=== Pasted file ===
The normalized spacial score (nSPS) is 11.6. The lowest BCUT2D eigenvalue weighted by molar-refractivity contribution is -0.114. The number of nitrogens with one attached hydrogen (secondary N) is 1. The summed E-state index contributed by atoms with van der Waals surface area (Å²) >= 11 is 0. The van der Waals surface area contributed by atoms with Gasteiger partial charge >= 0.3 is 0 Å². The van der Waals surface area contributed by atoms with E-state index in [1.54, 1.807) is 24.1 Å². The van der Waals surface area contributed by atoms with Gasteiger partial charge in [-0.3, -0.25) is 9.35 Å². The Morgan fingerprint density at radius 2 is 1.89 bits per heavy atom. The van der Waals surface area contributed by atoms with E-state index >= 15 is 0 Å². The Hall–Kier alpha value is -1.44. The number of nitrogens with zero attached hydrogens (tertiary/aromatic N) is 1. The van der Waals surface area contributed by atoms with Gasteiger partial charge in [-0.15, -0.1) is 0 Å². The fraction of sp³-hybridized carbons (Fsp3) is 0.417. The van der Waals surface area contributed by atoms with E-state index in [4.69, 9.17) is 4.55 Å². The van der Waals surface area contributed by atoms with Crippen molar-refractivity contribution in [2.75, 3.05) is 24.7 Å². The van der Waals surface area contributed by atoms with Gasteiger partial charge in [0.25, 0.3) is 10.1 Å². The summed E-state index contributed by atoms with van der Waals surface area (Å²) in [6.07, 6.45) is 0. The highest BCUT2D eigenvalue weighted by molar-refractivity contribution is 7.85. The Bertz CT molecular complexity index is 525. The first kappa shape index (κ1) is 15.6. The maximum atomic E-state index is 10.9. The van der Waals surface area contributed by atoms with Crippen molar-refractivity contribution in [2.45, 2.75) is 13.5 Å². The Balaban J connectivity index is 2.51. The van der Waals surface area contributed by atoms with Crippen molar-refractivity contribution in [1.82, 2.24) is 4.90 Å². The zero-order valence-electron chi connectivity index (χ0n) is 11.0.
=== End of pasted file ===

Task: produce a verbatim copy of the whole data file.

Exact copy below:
The normalized spacial score (nSPS) is 11.6. The lowest BCUT2D eigenvalue weighted by molar-refractivity contribution is -0.114. The number of nitrogens with one attached hydrogen (secondary N) is 1. The summed E-state index contributed by atoms with van der Waals surface area (Å²) >= 11 is 0. The van der Waals surface area contributed by atoms with Gasteiger partial charge >= 0.3 is 0 Å². The van der Waals surface area contributed by atoms with E-state index in [1.54, 1.807) is 24.1 Å². The van der Waals surface area contributed by atoms with Gasteiger partial charge in [-0.3, -0.25) is 9.35 Å². The Morgan fingerprint density at radius 2 is 1.89 bits per heavy atom. The van der Waals surface area contributed by atoms with E-state index >= 15 is 0 Å². The Hall–Kier alpha value is -1.44. The number of nitrogens with zero attached hydrogens (tertiary/aromatic N) is 1. The van der Waals surface area contributed by atoms with Gasteiger partial charge in [-0.15, -0.1) is 0 Å². The fraction of sp³-hybridized carbons (Fsp3) is 0.417. The van der Waals surface area contributed by atoms with E-state index in [4.69, 9.17) is 4.55 Å². The van der Waals surface area contributed by atoms with Crippen molar-refractivity contribution in [2.75, 3.05) is 24.7 Å². The van der Waals surface area contributed by atoms with Gasteiger partial charge in [0.25, 0.3) is 10.1 Å². The summed E-state index contributed by atoms with van der Waals surface area (Å²) in [6.07, 6.45) is 0. The highest BCUT2D eigenvalue weighted by molar-refractivity contribution is 7.85. The Bertz CT molecular complexity index is 525. The first kappa shape index (κ1) is 15.6. The maximum atomic E-state index is 10.9. The van der Waals surface area contributed by atoms with Crippen molar-refractivity contribution in [2.45, 2.75) is 13.5 Å². The Balaban J connectivity index is 2.51. The van der Waals surface area contributed by atoms with Crippen molar-refractivity contribution in [1.82, 2.24) is 4.90 Å². The zero-order valence-electron chi connectivity index (χ0n) is 11.0.